To build on what A_Z said, the players pick up little details here and there that they use in future battles: "hey, this guy died really fast when we attacked him with fire" or "my sword didn't work to well the last time we fought one of these". It's more organic and natural.
On the other hand, it can be tough to ignore what you know when you're fighting the same creatures with a different character.
Players can generally figure out the AC by tracking their rolls and whether or not certain values hit. Players should not be told hitpoints, but be descriptive about how hurt they are (I like using "they are hanging on by a single thread when it has 1 or 2 hitpoints left).
You CAN choose to tell the players anything. They aren't owed any numbers, but if it is easier for book keeping then telling them the AC to hit can make things easier and run smoother. Of course, I'd wait until there was a hit against the creature before saying what the AC is; "You strike forth with your sword, sweeping in under the creature's guard, but the weapon skitters off thick scales... it has an AC 19".
You can use description to help with other things. You can describe the monster as slow and lumbering to indicate low reflex save, or strong and hale to indicate high fortitude. You can mention a cunning look to their eye to indicate high intelligence. Sharp claws or blood-stained mouth can give an idea of types of weapons. Of course, also describe armor (or thick hide, matted hair, etc).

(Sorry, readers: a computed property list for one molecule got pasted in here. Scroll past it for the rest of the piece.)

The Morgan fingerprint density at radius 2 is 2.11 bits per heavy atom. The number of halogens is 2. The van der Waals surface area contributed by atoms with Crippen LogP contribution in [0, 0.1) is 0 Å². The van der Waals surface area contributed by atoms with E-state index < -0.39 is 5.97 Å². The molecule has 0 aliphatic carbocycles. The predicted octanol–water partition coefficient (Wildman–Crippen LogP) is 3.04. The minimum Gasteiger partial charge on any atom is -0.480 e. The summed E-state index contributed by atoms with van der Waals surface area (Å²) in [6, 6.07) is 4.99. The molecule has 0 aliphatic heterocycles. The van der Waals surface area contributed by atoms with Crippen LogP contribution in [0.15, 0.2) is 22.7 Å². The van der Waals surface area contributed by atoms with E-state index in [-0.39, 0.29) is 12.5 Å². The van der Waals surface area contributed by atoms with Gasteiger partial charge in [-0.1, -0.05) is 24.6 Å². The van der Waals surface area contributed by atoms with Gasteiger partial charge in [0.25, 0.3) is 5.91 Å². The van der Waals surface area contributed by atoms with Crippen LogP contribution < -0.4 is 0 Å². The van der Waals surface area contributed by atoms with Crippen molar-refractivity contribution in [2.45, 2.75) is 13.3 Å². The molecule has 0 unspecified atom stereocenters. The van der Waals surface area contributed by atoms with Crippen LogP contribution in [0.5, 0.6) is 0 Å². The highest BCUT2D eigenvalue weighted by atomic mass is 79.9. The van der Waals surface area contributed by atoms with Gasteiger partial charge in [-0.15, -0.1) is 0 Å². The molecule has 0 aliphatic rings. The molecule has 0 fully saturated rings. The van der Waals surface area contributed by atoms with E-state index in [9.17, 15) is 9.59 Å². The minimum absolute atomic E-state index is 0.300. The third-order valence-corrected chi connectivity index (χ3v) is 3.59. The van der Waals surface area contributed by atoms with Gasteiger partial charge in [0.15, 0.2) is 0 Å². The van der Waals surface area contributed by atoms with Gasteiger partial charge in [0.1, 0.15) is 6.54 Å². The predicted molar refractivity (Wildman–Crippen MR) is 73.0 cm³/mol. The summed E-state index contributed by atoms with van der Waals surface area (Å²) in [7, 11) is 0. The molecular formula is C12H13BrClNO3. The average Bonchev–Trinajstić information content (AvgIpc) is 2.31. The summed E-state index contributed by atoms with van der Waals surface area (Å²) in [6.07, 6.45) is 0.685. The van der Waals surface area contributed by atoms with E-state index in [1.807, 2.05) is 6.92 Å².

|Tamago RPG Superstar 2014 Top 16|
This is completely unofficial, but when describing monster hitpoints, I usually do it something like this:
more than 50% health --> The PCs' attacks are not doing any real damage. They are close calls, or minor hits, but the monster is either able to *just barely* dodge out of the way, or the hit is soaked up by armor/scales/hide/whatever. But it takes something out of them. They might be winded or off-balance, or have bruises or strained muscles, and so forth.
less than 50% health --> The monster is now "bloodied". The PCs have managed to deal some real damage to the monster, and it is injured, but still capable of fighting. It might have a wounded arm, a gash on the leg, or a cracked rib. Successive hits deal more real damage, but the creature continues to be effective in combat.
0 HP or less --> The PCs finally manage to land a crippling blow on the monster, either killing it outright, or damaging it to the point where it can no longer fight.
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D&D 4th edition had a neat system based on a creature being < 50% health. It was a status effect called Bloodied, so you had to tell players when they knocked something down that far. It helped players get a feel for how things were going with any particular monster. Some more math-based players may even try to figure out how many HPs the creature had.
|Tamago RPG Superstar 2014 Top 16|
Tamago, be careful using this method as that sounds a lot like describing Damage Reduction or Hardness. These are qualities a player WILL notice when hitting a creature, so that they can try a different weapon or type of attack.
A fair point, and one that I am actually well aware of. My players have learned to hate the "magic phrase" "It doesn't do as much damage as you think it should. . . " >:-}
Generally, I describe DR as either the weapon plinking uselessly against the monster's hide/scales/whatever (for example, a stone golem), or the monster instantly healing all or part of the damage (e.g. a werewolf). In either case, I do try and make it clear when a hit really did deal HP damage, and I'm just giving a description of the attack, and when the monster actually didn't take damage.